World War I on both sides of the Atlantic

Women giving refreshments to soldiers, July 1918. American Heritage Center, Muriel Valentine Papers, Box 1.

Season 2 of the BBC hit miniseries “Downton Abbey” aired on local PBS channels on January 8th.  This season promises to be educational as well as absorbing with the 1916, World War I setting and its perspective from the British aristocracy.  The fictional account of one family’s experience during the Great War might put you in the mood to bone up on a bit of World War I history.  While Downton Abbey might provide some perspective on World War I, The American Heritage Center, among its military history collections, has several collections that document Americans’ experience in the massive global conflict that forever changed world politics, national borders, and individual lives.

The Neil T. McMillan papers shed some light on a Neil McMillan, a soldier who served in the U.S. Army during World War I and became so enraptured by the new flying machines that he transferred to the Army Air Corps.  His military service nurtured his love of flying and he was involved in aeronautics for the rest of his working life.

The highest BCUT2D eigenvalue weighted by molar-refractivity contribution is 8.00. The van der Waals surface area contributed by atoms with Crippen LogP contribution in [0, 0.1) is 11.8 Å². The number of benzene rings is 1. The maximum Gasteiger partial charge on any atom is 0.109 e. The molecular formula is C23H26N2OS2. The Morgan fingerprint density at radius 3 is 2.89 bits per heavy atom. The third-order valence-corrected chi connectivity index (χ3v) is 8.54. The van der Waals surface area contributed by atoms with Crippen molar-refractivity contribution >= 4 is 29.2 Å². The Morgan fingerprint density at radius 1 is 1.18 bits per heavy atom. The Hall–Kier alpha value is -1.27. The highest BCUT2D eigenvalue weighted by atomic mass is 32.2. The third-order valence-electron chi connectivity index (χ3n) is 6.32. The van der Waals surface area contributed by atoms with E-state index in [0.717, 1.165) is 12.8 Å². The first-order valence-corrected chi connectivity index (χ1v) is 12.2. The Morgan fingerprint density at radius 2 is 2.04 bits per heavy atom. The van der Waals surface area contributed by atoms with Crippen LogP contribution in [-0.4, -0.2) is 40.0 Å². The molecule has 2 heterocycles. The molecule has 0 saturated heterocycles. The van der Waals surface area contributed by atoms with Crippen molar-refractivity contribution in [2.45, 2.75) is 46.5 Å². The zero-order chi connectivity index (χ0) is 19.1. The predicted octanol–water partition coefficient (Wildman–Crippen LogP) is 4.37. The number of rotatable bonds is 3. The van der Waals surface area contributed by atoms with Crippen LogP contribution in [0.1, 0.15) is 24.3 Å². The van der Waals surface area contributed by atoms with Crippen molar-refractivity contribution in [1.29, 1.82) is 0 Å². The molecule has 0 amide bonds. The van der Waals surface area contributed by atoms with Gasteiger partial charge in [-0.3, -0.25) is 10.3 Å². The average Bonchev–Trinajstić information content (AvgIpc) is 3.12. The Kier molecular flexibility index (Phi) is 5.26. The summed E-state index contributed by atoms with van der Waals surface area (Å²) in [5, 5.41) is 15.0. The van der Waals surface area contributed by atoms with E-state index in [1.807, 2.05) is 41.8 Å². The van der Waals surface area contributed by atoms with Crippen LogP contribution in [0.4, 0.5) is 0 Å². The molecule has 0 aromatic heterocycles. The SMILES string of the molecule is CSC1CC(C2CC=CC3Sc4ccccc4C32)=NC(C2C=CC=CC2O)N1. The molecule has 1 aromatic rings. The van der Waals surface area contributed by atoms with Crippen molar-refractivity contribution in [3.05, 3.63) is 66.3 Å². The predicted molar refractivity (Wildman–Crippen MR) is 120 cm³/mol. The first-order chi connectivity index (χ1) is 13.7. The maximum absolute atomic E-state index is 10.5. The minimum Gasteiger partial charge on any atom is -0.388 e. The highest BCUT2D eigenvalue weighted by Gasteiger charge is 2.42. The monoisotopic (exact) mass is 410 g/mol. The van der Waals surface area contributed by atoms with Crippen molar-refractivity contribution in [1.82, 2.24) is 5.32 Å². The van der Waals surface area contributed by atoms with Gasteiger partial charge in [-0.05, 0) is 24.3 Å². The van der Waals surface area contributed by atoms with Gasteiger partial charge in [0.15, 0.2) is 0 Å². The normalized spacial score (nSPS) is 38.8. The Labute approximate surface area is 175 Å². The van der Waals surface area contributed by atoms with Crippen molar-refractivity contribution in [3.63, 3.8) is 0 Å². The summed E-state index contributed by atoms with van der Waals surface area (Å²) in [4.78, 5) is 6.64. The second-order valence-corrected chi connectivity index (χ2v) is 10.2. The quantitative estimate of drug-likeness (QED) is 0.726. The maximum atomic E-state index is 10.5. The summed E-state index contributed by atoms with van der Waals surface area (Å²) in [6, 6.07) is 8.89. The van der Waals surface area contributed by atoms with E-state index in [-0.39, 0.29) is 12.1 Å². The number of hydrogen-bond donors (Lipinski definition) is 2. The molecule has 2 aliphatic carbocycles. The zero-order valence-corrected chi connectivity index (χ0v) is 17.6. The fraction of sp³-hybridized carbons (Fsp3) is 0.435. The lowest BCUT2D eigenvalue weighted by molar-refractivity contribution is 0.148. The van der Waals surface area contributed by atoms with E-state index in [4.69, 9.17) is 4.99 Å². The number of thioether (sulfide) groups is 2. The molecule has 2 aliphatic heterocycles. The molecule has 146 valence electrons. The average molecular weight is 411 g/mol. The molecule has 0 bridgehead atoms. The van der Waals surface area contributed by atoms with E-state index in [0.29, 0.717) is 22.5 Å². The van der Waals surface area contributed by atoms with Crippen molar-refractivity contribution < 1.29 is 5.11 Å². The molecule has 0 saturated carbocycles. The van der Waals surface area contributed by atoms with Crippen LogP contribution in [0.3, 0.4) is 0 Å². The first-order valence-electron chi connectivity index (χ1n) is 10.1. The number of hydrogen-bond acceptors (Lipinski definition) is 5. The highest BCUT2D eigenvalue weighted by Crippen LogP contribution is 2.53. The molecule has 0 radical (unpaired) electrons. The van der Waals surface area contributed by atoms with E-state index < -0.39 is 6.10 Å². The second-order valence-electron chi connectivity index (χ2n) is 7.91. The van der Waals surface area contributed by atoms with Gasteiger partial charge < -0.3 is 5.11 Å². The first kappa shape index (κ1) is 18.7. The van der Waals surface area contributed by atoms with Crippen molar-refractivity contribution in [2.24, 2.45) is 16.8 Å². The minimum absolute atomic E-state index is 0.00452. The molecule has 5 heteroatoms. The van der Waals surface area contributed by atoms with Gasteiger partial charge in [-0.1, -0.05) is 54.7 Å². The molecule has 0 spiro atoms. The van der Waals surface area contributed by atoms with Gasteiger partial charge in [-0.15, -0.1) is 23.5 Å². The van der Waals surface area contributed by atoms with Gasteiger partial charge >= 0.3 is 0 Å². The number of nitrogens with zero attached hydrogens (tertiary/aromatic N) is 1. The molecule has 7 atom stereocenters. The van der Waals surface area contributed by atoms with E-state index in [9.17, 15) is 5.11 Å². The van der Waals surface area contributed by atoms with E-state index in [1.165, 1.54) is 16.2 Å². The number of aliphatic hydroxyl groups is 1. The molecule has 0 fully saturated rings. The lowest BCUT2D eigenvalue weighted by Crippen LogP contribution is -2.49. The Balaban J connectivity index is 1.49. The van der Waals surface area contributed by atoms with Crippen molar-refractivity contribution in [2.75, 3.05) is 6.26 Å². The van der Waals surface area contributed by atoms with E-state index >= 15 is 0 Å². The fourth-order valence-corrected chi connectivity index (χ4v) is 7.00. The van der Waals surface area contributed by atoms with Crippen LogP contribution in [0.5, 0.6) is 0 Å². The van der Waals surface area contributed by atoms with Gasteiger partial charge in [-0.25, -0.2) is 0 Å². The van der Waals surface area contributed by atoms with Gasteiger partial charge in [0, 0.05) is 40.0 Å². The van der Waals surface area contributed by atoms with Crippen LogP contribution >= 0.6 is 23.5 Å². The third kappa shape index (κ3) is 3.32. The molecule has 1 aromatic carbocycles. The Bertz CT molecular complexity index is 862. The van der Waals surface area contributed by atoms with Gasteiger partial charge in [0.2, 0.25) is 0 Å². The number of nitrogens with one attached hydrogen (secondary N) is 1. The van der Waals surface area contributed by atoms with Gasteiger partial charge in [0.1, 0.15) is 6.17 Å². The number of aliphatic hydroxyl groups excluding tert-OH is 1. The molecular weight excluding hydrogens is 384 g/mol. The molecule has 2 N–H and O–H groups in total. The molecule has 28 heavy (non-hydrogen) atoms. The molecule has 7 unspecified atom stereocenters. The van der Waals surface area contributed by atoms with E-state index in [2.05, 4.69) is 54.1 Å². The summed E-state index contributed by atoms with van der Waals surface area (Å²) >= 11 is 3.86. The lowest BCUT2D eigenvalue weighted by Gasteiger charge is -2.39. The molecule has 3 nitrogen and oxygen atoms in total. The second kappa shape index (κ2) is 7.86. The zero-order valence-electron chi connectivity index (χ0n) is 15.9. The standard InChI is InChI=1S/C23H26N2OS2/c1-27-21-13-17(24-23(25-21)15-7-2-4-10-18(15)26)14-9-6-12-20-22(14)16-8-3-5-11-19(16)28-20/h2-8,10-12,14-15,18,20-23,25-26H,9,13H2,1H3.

Thurman Wesley Arnold Papers, Box 102A, Folder 12.

Thurman Wesley Arnold, a native of Laramie, attended the University of Wyoming, Princeton, and Harvard, and practiced law in Chicago for two years before enlisting in the U.S. Army during the Great War.  He served in France during the war and his collection contains photographs of life in the training camps and on the field.  Portions of his papers have been digitized, including the photographs of his World War I service.

For some perspective on what it would have been like to serve in the Austrian Air Force during World War I, the Wolfgang B. Klemperer papers can provide you with some photo documentation.  You’ll find scrapbooks that depict his service to Austria in boxes 2 and 3 of the collection.

Albany County men ready to leave for WWI training camp, 1918. American Heritage Center, Ludwig Svenson Collection, Negative Number 6226.2A.

Fictional accounts can do a lot to bring historical events alive, but the truths on which they’re based can give much more contextual–and perhaps little known– background to such significant and widely researched events.

–Rachael Dreyer, Reference Archivist

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